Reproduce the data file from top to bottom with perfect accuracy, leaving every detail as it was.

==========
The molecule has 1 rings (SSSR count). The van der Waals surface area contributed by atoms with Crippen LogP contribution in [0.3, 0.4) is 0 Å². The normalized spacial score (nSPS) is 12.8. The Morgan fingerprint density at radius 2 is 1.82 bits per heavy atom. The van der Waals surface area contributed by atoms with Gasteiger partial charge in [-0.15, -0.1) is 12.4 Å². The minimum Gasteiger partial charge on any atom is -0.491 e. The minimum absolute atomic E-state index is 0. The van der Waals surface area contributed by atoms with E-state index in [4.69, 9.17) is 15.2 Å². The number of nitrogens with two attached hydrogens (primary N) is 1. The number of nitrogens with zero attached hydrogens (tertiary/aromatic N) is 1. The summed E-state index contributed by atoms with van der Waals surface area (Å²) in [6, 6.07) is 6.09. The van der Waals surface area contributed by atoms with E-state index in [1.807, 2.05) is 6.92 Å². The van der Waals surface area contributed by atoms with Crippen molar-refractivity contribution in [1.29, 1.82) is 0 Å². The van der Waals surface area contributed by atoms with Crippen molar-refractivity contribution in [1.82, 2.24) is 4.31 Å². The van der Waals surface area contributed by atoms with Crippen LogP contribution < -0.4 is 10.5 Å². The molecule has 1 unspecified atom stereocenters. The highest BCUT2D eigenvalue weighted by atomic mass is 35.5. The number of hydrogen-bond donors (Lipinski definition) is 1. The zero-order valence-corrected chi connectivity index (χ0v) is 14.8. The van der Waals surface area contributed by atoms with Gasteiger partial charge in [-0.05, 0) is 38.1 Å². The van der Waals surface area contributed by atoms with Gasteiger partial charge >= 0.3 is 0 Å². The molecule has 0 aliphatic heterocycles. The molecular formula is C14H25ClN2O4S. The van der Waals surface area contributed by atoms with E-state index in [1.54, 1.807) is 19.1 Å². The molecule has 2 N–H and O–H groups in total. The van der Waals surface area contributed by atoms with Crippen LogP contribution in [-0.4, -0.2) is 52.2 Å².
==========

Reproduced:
The molecule has 1 rings (SSSR count). The van der Waals surface area contributed by atoms with Crippen LogP contribution in [0.3, 0.4) is 0 Å². The normalized spacial score (nSPS) is 12.8. The Morgan fingerprint density at radius 2 is 1.82 bits per heavy atom. The van der Waals surface area contributed by atoms with Gasteiger partial charge in [-0.15, -0.1) is 12.4 Å². The minimum Gasteiger partial charge on any atom is -0.491 e. The minimum absolute atomic E-state index is 0. The van der Waals surface area contributed by atoms with E-state index in [4.69, 9.17) is 15.2 Å². The number of nitrogens with two attached hydrogens (primary N) is 1. The number of nitrogens with zero attached hydrogens (tertiary/aromatic N) is 1. The summed E-state index contributed by atoms with van der Waals surface area (Å²) in [6, 6.07) is 6.09. The van der Waals surface area contributed by atoms with E-state index in [1.807, 2.05) is 6.92 Å². The van der Waals surface area contributed by atoms with Crippen molar-refractivity contribution in [1.29, 1.82) is 0 Å². The van der Waals surface area contributed by atoms with Crippen molar-refractivity contribution in [1.82, 2.24) is 4.31 Å². The van der Waals surface area contributed by atoms with Crippen LogP contribution < -0.4 is 10.5 Å². The molecule has 1 unspecified atom stereocenters. The highest BCUT2D eigenvalue weighted by atomic mass is 35.5. The number of hydrogen-bond donors (Lipinski definition) is 1. The zero-order valence-corrected chi connectivity index (χ0v) is 14.8. The van der Waals surface area contributed by atoms with Gasteiger partial charge in [-0.05, 0) is 38.1 Å². The van der Waals surface area contributed by atoms with Gasteiger partial charge >= 0.3 is 0 Å². The molecule has 0 aliphatic heterocycles. The molecular formula is C14H25ClN2O4S. The van der Waals surface area contributed by atoms with E-state index in [1.54, 1.807) is 19.1 Å². The molecule has 2 N–H and O–H groups in total. The van der Waals surface area contributed by atoms with Crippen LogP contribution in [-0.4, -0.2) is 52.2 Å².